Thursday, April 26, 2007

Triple Threat for DiMasi

This morning's Boston Globe features three different stories that cast a bad light on House Speaker Sal DiMasi. The most prominent of the three is the front page, above the fold article about the pension his outgoing executive assistant will receive. The aide, Donna Sweeney, was 'fired' last month after almost exactly twenty years of service, coincidentally the exact amount of time she needed to qualify for early pension benefits. The fact that she was fired, rather than resigned means coupled with her years of service boosts her pension a whopping $15,400 a year. Bob over at BMG is outraged, and he's not alone.

Part of me wonders whether this article was the result of a tip someone from the administration gave to the Globe in retaliation for DiMasi's constant willingness to throw the Governor under the bus. That would fit in nicely with my theory about Andrea Estes, but maybe that's just wishful thinking on my part.

In the local section, Frank Phillips notes that DiMasi's budget may end up costing the state $20 million in federal funds for the MBTA. DiMasi wants to move the Transportation Oversight Division from the Department of Public Utilities to the Executive Office of Transportation, but the Feds think this would compromise the agency's independence. The most curious part of the move is that the DPU was just reorganized earlier this year to be put under the jurisdiction of the Office of Environmental Affairs without DiMasi's objection. Not only that, but his putting this change in the budget breaks his own stated policy against putting new policy or major changes in that bill. I guess if you're the one making the rules, you get to break them.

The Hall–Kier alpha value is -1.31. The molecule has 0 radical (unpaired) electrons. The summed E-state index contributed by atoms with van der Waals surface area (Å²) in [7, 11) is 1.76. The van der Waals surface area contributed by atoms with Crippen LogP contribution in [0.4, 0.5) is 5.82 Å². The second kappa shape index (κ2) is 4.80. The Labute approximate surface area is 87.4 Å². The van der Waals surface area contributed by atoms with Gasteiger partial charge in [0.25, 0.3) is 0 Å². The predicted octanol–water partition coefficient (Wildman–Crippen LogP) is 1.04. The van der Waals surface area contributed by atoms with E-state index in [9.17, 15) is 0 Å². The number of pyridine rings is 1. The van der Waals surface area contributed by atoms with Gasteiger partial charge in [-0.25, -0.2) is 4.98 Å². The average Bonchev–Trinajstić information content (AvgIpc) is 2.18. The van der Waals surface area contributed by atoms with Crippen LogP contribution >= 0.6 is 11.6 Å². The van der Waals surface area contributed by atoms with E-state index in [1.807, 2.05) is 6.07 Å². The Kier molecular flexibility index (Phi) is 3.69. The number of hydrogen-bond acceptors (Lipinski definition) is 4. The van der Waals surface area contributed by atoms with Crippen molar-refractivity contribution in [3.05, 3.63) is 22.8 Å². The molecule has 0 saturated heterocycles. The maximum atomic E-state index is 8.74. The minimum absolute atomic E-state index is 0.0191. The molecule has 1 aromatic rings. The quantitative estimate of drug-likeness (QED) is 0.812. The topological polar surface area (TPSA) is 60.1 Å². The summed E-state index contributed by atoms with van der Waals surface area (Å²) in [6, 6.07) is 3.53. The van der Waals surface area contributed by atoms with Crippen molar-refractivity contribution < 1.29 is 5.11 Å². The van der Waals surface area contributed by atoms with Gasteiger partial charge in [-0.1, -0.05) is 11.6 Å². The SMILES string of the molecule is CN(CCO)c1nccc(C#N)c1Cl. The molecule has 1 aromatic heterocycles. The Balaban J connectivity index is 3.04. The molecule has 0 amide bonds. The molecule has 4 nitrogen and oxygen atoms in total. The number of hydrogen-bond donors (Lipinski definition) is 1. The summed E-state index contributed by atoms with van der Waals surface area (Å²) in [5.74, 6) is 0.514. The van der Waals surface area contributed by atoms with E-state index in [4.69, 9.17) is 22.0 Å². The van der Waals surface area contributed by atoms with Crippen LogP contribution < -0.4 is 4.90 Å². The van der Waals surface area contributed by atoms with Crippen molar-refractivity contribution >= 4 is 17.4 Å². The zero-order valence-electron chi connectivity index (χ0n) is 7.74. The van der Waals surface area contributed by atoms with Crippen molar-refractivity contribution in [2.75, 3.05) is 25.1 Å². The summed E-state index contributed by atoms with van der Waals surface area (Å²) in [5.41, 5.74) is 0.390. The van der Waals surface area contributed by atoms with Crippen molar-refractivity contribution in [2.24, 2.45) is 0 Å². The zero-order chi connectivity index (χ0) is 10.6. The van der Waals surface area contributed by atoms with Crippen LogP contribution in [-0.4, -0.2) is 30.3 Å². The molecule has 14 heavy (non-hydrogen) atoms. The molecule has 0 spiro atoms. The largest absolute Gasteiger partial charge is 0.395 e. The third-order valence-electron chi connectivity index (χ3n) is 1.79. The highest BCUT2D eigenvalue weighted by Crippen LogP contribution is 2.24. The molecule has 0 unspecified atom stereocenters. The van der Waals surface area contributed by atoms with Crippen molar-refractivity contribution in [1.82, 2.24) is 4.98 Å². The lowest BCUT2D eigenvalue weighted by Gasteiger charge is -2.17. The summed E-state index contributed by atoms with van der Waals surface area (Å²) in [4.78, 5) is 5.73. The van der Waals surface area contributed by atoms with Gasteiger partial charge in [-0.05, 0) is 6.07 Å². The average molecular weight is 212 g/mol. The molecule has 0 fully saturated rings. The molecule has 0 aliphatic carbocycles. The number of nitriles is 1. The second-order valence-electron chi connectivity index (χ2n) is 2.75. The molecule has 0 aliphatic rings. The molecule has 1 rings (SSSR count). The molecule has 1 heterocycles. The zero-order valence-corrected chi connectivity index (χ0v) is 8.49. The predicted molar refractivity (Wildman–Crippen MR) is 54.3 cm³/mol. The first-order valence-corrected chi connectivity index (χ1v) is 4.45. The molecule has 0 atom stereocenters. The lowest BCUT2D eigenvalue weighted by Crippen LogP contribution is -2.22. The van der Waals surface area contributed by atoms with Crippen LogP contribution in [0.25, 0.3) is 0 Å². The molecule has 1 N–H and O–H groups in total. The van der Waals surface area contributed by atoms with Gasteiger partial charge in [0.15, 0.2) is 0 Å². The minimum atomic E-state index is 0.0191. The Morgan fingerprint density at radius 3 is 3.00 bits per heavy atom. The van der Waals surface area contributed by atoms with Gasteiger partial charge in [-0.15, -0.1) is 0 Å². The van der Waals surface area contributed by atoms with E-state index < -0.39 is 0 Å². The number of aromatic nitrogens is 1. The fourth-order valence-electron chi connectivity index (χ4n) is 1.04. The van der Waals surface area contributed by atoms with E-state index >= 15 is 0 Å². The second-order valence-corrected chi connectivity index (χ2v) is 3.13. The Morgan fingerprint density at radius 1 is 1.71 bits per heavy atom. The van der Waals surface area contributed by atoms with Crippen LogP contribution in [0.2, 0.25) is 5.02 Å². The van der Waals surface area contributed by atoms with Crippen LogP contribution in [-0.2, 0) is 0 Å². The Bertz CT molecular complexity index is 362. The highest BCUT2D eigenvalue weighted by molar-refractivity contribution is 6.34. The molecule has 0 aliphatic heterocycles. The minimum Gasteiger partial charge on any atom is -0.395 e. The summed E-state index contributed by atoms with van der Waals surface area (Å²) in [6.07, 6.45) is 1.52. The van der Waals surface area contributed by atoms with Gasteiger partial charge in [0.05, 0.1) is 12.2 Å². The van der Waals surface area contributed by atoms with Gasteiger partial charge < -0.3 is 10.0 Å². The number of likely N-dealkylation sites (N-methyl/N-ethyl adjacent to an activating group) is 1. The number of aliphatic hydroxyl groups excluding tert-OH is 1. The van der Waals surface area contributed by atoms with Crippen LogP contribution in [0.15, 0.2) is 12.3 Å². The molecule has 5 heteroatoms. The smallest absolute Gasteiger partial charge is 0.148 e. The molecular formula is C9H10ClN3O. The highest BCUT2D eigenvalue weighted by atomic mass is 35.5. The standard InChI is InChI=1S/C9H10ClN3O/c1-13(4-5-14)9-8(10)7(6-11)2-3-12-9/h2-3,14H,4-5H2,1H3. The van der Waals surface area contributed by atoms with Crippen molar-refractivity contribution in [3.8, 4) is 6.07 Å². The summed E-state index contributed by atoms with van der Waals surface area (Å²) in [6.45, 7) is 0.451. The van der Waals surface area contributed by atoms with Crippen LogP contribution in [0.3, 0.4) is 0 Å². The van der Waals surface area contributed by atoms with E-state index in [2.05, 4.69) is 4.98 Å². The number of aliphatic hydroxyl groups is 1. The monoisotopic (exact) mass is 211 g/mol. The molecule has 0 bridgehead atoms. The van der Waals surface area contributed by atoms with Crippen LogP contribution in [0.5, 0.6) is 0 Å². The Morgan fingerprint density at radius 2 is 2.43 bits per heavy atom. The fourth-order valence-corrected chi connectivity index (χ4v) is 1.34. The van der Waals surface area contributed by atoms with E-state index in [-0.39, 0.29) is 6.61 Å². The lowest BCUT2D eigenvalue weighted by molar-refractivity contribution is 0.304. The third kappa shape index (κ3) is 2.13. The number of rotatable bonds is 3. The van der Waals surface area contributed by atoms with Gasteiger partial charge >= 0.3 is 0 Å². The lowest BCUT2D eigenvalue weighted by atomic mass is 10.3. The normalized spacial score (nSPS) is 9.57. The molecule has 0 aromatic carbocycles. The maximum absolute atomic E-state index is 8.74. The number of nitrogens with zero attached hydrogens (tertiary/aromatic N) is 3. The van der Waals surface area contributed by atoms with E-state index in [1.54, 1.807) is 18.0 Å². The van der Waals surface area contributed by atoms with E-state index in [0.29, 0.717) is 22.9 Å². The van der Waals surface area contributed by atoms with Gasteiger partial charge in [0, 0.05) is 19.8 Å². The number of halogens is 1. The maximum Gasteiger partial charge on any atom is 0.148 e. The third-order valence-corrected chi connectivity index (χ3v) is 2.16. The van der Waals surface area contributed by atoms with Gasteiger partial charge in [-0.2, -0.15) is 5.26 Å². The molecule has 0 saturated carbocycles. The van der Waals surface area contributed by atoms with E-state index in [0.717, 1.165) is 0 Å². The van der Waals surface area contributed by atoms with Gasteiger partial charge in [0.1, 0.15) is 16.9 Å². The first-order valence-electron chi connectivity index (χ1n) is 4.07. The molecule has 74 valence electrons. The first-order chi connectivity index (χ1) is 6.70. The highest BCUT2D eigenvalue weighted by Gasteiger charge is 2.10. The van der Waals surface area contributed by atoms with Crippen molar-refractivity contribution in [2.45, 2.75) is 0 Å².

Finally, on the op/ed pages, columnist Joan Vennochi says that DiMasi is standing up for 'unfairness' by standing in the way of the closure of business tax loopholes proposed by Governor Patrick. She makes a good point, noting that if DiMasi thought it was only fair that businesses help pay for healthcare in last year's plan, why is it so unfair now that they should exploit the tax code to get out of paying what they owe. In her words:

But DiMasi rejected Patrick's proposal. Instead of making sure business pays its fair share, DiMasi would rather dip into savings to close a projected budget gap. In doing so, the speaker stands with the coalition of the greedy at the Greater Boston Chamber of Commerce and other business-backed groups.

The business community argues that closing so-called loopholes amounts to a tax increase. I suppose it does -- in the same way that making a millionaire pay for a previously free lunch is an unwelcome strain on the wallet. But that doesn't make it unfair or too big a burden.
Vennochi then goes on to detail the proposed changes, all which sound perfectly reasonable, and makes the point that the business tax burden in Massachusetts is just not high anymore, if it ever was.